You may want to establish an LLC for your business for several reasons. If you want to protect your personal assets from your business's creditors, avoid the complexity of a corporate structure, or pass-through your profits and losses to LLC members, then an LLC might be the right structure for you.

To establish an LLC:

  1. Obtain a copy of your state's LLC form.
  2. Choose a business name.
  3. If required, publish a notice of intent in your local newspaper.
  4. Submit your Articles of Organization form.
  5. Acquire the licenses and permits you need to open a business in your state and/or county.
  6. Create an operating agreement for your LLC.

Steps to Setting Up a Limited Liability Company (LLC)

An LLC has characteristics of a partnership and corporation. It has the filing simplicity of a partnership and the legal protection of a corporation. Though requirements vary from state to state, it usually takes an hour or less to create a simple LLC. Your secretary of state's website will have information regarding the filing requirements and fees.

Obtain a Copy of Your State's LLC Articles of Organization Form

The LLC Articles of Organization form (also called the certificate of formation or certificate of organization is available on your secretary of state's website and in their office. Ask your secretary of state's office what other guidelines you will have to follow. Here are some suggested questions:

  • What are the guidelines for naming my business?
  • Do I need to file a notice of intent to let the public know I am establishing an LLC? If so, what is the procedure?
  • What types of fees or taxes do I need to pay to establish an LLC? How much are they, and how often do I pay them?

Choose a Name for Your Business

When setting up an LLC, choose a business name that follows your state's rules. Aside from certain reserve words, you have flexibility with creating your core name. There are words that your state may not allow you to use, like Corporation, Incorporated, Insurance, City, and others. Your legal name must end with an LLC designator, such as Limited Liability Company, LLC, etc. Furthermore, you cannot use a name that someone has already registered with the state.

Along with state's LLC naming rules, make sure your business name doesn't violate another company's trademark. Once you've found a legal and available name, you don't usually need to register it with your state. When you file your articles of organization, the state will automatically register your business name.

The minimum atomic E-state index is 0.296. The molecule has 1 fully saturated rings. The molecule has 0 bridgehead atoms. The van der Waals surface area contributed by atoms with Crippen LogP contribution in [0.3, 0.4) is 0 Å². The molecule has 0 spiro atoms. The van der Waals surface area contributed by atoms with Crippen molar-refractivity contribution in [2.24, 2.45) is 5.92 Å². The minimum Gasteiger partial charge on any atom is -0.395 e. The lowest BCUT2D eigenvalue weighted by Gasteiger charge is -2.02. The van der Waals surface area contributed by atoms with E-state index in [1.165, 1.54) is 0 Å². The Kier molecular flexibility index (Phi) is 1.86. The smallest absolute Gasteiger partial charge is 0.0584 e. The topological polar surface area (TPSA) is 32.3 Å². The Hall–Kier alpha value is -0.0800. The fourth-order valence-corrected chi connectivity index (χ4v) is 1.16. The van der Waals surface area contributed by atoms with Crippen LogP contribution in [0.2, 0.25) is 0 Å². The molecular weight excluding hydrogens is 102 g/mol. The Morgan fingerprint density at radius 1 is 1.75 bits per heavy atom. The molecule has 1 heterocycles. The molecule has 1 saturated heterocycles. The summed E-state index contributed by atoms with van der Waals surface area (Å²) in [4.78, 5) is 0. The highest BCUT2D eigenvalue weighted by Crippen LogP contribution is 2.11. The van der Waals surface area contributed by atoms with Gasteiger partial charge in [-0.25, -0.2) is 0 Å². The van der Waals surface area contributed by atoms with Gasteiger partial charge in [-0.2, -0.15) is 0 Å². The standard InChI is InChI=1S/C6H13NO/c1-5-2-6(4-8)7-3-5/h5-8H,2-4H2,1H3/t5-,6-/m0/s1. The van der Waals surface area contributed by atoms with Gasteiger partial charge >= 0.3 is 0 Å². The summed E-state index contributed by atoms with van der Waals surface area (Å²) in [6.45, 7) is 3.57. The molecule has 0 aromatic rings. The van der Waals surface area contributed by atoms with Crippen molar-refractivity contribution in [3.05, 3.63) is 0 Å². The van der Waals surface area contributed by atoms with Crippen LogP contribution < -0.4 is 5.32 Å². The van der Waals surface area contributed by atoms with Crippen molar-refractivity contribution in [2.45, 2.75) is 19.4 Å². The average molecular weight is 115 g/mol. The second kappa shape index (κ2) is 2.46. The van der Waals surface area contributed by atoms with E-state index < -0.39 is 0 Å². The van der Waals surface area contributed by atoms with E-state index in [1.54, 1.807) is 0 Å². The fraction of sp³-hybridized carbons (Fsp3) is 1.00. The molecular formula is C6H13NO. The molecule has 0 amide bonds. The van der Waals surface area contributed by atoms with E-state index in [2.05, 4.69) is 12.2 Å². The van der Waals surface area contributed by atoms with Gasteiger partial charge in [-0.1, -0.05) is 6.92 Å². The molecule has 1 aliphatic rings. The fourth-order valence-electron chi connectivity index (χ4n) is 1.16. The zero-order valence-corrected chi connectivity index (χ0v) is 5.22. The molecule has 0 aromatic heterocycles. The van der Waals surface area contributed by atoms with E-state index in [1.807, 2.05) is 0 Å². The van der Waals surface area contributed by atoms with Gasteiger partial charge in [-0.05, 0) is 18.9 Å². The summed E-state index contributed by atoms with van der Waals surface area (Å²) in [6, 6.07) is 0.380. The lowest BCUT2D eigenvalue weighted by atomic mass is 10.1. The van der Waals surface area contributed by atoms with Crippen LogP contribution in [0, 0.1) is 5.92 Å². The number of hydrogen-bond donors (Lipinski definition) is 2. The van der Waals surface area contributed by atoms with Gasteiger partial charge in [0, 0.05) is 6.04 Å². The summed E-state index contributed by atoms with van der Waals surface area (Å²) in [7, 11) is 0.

Filling Out the LLC Articles of Organization Form

The Articles of Organization form is straightforward and simple. You provide your business name, why you are in business, and your primary office. You also must provide a name and contact information for your registered agent. This is usually you or one of your founding members, though it does not have to be. Make sure your LLC's registered agent is available during normal office hours to receive legal notices on the company's behalf.

Publish a Notice in Your Local Newspaper

If you are required to publish a notice of intent in the local newspaper, you must do it prior to filing your Articles of Organization. You must publish it multiple times over a defined number of weeks. Once you have met the requirements, submit an affidavit of publication (also called a certificate of publication) to the LLC filing office. If you need assistance, ask your local newspaper for help.

Submit Your Articles of Organization Form

Register your LLC by submitting the Articles of Organization, along with the filing fee and any other required artifacts to your secretary of state's office. The fees, depending on your state, range from $40 to $900. Some states, like California, require you to pay taxes.

Get Licenses and Permits

You will need to get the necessary licenses and permits, such as a business license, EIN, zoning permit, etc., before you open for business.

Starting an LLC is straightforward and less complicated than setting up a standard corporation. Though it is not as economical as setting up a sole proprietorship or a partnership, the limited liability benefits may outweigh the costs to form it.

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